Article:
The new government's agenda poses universities some existential questions, says Vanessa Wilson
A December election was always going to be a daunting prospect. But one heartening aspect was witnessing the role of universities and students’ unions in supporting student voter registration and turnout. It might not have been the youthquake some were predicting, but voter apathy was certainly not a feature of this election.
The result has brought political stability, but has also put some huge, and in some cases existential, policy and constitutional issues on the table. There is much to digest as we prepare to help shape the outcomes for universities and post-compulsory education in the coming years.
June 2019 marked five years since then-chancellor George Osborne introduced the concept of the Northern Powerhouse, with promises of more science and innovation funding. There has been some progress, but the thinktank IPPR North concluded in November that the initiative has been held back by austerity and that “in reality the government has yet to give much new money or real power to the North”.
Thursday’s Queen’s speech is expected to contain announcements on regional infrastructure projects, but debates about local economic development and long-term productivity gains will rumble on across all political parties.
We need to reflect on the role of universities within these debates. Higher education, research and innovation are not a panacea for these challenges, but universities can be a vital part of any solution.
Time for a roadmap
Commitments to increase research and development spending are welcomed, but we urgently need a clear roadmap to reaching the target of spending 2.4 per cent of GDP on R&D. This should combine commitments to both excellence and fair distribution.
Those of us championing a place-based agenda need to find new arguments to navigate these complex issues, while avoiding simplistic interpretations such as the north-south divide and cities vs towns. These ignore the poverty in parts of London and the southwest and the affluence of some towns.
The other divide in this election was, of course, between Leave and Remain. Will a landslide victory give the prime minister the political flexibility to pursue a deal that ensures closer regulatory alignment with the EU? Or will the new crop of Conservative MPs increase pressure for a swift and clean break at any cost? A softer Brexit would certainly benefit universities, and other sectors with complex supply chains.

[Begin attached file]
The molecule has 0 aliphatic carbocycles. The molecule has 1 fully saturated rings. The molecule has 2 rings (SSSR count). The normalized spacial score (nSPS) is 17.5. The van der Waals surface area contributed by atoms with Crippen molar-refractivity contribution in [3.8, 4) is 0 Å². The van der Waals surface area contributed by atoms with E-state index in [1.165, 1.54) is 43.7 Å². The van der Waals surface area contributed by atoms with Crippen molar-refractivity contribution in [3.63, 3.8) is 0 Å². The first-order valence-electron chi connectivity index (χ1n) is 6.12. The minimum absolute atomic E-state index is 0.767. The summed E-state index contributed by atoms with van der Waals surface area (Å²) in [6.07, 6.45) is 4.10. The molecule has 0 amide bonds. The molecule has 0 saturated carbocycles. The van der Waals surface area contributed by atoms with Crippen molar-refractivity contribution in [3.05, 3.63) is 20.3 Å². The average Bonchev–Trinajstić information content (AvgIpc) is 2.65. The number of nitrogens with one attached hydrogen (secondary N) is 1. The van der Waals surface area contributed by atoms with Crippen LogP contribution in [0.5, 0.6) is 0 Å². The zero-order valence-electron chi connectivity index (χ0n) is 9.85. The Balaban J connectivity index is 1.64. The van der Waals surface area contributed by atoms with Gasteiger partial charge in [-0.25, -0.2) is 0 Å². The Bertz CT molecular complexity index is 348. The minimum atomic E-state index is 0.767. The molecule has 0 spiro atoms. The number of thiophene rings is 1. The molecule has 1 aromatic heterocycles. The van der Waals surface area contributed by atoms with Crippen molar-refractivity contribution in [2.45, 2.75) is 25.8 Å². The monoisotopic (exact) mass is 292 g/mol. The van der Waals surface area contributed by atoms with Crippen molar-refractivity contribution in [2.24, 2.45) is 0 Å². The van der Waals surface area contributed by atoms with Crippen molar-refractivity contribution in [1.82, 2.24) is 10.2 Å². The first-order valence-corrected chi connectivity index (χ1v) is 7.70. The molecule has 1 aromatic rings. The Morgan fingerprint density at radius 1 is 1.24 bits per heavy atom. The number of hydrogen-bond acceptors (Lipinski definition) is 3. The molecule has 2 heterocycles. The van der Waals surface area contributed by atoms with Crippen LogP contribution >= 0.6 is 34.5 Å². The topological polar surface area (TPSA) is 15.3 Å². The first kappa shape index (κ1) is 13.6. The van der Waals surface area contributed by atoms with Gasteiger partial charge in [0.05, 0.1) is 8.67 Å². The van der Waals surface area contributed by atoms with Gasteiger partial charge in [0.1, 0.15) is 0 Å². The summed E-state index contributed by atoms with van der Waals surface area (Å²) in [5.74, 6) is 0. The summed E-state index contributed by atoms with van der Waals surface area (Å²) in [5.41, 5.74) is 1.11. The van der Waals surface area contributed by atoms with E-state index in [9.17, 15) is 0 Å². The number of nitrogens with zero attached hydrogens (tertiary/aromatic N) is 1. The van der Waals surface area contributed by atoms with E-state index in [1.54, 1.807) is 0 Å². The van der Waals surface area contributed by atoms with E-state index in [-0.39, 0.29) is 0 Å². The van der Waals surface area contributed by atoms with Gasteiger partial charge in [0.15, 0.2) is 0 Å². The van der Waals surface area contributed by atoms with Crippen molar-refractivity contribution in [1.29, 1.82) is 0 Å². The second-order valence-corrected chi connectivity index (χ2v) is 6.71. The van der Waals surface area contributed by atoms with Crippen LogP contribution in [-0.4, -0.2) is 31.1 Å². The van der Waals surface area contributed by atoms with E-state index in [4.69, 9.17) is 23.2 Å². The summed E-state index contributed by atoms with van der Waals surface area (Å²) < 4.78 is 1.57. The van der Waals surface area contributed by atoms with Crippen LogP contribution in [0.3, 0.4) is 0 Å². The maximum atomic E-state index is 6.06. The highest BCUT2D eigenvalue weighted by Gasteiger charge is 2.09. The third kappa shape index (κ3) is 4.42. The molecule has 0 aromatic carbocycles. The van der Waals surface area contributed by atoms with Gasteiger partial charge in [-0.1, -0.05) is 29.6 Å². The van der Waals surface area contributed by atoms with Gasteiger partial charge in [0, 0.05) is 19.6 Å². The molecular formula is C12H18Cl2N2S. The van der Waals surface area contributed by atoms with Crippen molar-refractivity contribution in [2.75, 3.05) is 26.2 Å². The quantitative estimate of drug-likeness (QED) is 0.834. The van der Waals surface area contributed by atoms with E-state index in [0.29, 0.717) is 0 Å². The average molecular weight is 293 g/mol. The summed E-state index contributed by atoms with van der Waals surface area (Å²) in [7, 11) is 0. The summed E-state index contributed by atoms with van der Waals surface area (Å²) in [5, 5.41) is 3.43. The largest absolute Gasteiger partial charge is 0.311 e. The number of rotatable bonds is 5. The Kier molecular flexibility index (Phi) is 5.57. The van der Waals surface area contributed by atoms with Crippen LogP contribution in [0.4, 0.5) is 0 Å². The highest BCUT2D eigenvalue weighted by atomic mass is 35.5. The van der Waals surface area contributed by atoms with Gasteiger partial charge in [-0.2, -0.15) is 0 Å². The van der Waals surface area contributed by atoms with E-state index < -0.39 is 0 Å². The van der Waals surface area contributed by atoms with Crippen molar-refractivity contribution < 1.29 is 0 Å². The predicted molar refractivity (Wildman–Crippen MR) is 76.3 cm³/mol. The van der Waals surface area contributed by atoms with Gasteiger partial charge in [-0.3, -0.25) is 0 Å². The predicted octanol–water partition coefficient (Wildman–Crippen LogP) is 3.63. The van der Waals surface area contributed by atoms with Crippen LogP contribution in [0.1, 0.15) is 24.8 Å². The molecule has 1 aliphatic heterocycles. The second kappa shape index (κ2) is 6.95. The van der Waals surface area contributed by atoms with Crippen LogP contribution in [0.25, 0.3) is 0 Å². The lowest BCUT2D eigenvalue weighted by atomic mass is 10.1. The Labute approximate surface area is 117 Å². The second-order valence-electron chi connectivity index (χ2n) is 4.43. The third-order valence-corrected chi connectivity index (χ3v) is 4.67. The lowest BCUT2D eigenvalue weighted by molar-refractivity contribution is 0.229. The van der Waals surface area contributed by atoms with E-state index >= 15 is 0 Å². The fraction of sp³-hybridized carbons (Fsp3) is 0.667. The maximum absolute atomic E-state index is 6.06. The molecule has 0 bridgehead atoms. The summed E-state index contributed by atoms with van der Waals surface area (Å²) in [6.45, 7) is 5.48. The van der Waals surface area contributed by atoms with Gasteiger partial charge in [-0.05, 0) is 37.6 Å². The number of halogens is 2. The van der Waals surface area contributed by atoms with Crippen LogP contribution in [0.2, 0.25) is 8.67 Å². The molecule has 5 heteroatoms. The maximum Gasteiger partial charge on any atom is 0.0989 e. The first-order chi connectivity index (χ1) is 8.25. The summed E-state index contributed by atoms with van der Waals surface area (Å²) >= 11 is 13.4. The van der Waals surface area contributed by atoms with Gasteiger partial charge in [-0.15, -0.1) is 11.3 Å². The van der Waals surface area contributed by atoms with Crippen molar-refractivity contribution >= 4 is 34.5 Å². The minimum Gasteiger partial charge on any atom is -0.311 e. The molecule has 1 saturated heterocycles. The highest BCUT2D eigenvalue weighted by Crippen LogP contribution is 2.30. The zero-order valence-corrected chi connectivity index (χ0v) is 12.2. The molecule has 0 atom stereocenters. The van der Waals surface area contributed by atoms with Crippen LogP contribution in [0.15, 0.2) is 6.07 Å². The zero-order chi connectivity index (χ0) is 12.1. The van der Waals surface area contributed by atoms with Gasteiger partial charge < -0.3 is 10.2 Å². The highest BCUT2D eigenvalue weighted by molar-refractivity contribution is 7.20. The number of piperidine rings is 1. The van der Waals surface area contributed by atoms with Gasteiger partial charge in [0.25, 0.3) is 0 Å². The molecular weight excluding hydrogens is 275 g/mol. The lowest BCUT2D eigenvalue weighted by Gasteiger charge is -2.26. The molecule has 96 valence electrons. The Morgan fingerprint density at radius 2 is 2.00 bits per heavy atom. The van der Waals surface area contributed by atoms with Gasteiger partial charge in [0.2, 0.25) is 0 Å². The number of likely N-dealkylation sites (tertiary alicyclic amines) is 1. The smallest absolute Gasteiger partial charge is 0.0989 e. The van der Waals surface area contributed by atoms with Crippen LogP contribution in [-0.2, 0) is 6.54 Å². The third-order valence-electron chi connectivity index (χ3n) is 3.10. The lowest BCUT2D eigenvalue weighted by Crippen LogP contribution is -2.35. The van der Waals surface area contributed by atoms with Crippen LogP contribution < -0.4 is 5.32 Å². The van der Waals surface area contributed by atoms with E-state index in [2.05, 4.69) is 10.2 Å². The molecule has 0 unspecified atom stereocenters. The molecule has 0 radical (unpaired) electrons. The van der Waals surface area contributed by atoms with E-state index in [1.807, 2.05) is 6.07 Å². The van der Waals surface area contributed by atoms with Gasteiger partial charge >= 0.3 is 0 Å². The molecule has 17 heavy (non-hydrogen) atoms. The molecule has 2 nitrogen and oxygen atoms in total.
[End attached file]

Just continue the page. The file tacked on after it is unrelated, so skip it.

The voices advocating for the UK to associate with Horizon Europe, the European Union research funding programme set to begin in 2021, are resounding. I know they have been heard in government.
However, the timescales to negotiate entry at the start of the programme are extremely tight. They are also vulnerable to delays in any broader EU-UK trade deal. The prospect of Horizon Europe becoming tangled up in the myriad of other issues at stake is deeply concerning.
Our future immigration system is fundamental to research and innovation after Brexit. The University Alliance has argued for a system that supports the full spectrum of researcher mobility, enabling a much-needed increase in the number of postgraduate and early career researchers. The rumoured shake-up across Whitehall may create new departments that as a sector we need to quickly and effectively make our case to.
The humanities and social sciences are often at the forefront of my mind when I think about research collaborations with Europe. Alliance universities are delivering research across a range of contemporary themes, from health and wellbeing, engineering, the environment and digital technologies, to arts and creative processes and social issues such as deprivation.
We need this multidisciplinary and interdisciplinary research to address complex and interconnected global challenges. As part of Horizon Europe, the UK could continue to push for and benefit from interdisciplinarity and cross-sectoral collaborations.
The humanities and social sciences also receive strong support from the European Research Council, accounting for nearly a quarter of its total budget. I fear that this commitment could never realistically be replicated, or even afforded, domestically.
Finally, and probably most concerning, is how the government plans to act on its commitment to tackle “low quality courses”, as well as preparing for other aspects of the Augar report that might be getting a second look.
I am deeply suspicious that low quality is shorthand for low economic value. Data on educational outcomes is extremely limited and in need of reform. Earnings should never be the sole measure of the value of higher education, and I am not alone in fearing for the future of higher education, for student choice and for those industries that depend on students with vocational rather than financial motives.
Every part of our universities, and indeed other parts of the education system and industries beyond, should be concerned about value and access to subjects being defined by such narrow terms. We must make our case compellingly, and collectively, to the new government.
Vanessa Wilson is chief executive of the University Alliance, which represents technical and professional universities